Born in Wainwright, Alberta, Mavis McCauley grew up in a musical family, taking singing lessons, as well as learning piano and guitar after her family moved to Edmonton when she was a child. After graduation, she joined Daisy Hill Puppy Farm (the adoption centre where Charlie Brown’s parents found Snoopy) with Mo Boyer, Bob Ego (later of Painter, Witness Inc and Streetheart), Dermond Murray, and Mary Saxton. Although their tenure was short, less than a year, they had a top 20 hit in several markets with a cover of “Let’s Go To San Fransisco” in 1971.
From there she was recruited to join Southbound Freeway, one of the province’s most promising groups of the day, who’d already had relative success from one single. Their second and final 45 was a cover of Steve Miller’s “Roll With It.” The b-side was “Don’t Go Cryin’,” which McCauley had actually written prior to joining.
Once the band had run its course, she set out on a solo career and signed signed with London Records and released her first 45, “Love and Games” in 1972 which showed promising results in several markets across the country. Her next single was “Sweet Cowboy” b/w “Feelin’ For You” in ’74, which again got good reception in markets throughout Canada.
She signed with Wes Dakus‘ label, Vera Cruz Records and released the single “Don’t Burn Me” going all the way to #1 on Chum Radio’s list in Toronto, and also did well in Edmonton, Winnipeg, and Vancouver. The flip side, “When It’s Over” also peaked high on several charts on the west coast, but because she’d just had a child, she couldn’t put a band together in time to tour and properly support the record.
Recorded at Edmonton’s Sundown Recorders by Dakus and Howard Steele, her debut album, a mix of modern pop with sprinkles of her classical background and heavy on the piano, was in the stores in 1978. Tracks included laid back covers of Johnny Cash’s “I Walk The Line” and The Bee Gees’ “To Love Somebody,” as well as The Eagles’ “Too Many Hands,” and a re-release of “Sweet Cowboy.” It also featured guest appearances by most members past and present of One Horse Blue and former Southbound Freeway alumni Barry Allen.
Being a mother kept her busy for the next few years, but in ’79 she appeared on Ironhorse‘s self titled debut, singing backup on “Stateline Blues” with Allen. She also contributed to One Horse Blue‘s first album that year, singing bg’s and co-writing “Love Like A Fire” with future husband Ron Vaugeois.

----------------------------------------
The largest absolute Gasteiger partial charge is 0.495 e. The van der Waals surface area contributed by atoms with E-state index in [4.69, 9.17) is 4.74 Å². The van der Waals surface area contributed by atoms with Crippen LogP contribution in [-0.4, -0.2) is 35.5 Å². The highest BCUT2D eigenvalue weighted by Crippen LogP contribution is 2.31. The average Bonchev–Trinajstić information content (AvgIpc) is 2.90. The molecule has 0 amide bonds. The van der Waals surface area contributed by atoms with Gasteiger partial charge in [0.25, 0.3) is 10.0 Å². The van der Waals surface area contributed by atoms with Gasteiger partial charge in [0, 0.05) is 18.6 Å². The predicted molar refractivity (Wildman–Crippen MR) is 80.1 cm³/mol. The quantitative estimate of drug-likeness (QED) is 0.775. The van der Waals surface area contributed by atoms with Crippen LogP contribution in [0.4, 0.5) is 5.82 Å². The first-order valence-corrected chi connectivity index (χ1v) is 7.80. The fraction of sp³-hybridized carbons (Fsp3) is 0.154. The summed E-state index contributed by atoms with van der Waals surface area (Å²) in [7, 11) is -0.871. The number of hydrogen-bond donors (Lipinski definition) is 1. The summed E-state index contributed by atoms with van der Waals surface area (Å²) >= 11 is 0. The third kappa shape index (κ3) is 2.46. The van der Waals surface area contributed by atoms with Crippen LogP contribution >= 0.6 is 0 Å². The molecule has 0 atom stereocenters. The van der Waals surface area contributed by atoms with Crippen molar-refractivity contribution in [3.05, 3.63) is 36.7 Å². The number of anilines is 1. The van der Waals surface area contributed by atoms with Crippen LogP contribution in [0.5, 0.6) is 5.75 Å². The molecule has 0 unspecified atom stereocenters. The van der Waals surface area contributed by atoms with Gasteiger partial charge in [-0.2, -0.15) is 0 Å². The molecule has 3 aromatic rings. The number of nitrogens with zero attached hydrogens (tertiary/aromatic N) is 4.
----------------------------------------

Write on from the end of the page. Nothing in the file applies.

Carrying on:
She returned in the spring of 1980 with her second album, RACER. “Steal Away” b/w “That’s Hollywood” was released as a single and immediately shot up the charts across the country. The lead off title track, “Center Ring,” and “Say It’s Alright” had a harder edge than the album’s predecessor, while “Fool For You” and the cover of The Hollies’ “Writing On The Wall” still kept a soulful edge. Written in large part with Vaugeois, the album’s cast was actually predominantly from the One Horse Blue roster again.
Later that year, she officially joined them, as she’d satisfied the stage bug over the last couple of years playing with them live now and again in between diaper changes. Together, they released three more albums throughout the mid ’80s, but she eventually pretty much retired, but still occasionally performs, often with One Horse Blue. She’s also kept herself occupied in the studios, working with Steve McGovern (Orphan, Pumps), and on a Christmas album with Fustukian, among others.
A new album has been in the works for awhile. Tentatively titled LIQUID CAGE, the project reunites her with McGovern and Dakus, and is reportedly due in 2012. Two of McCauley’s children have also embarked on musical careers, with Megan McCauley and Troti Vaugeois-Bauer both earning their stripes in their respective endeavors.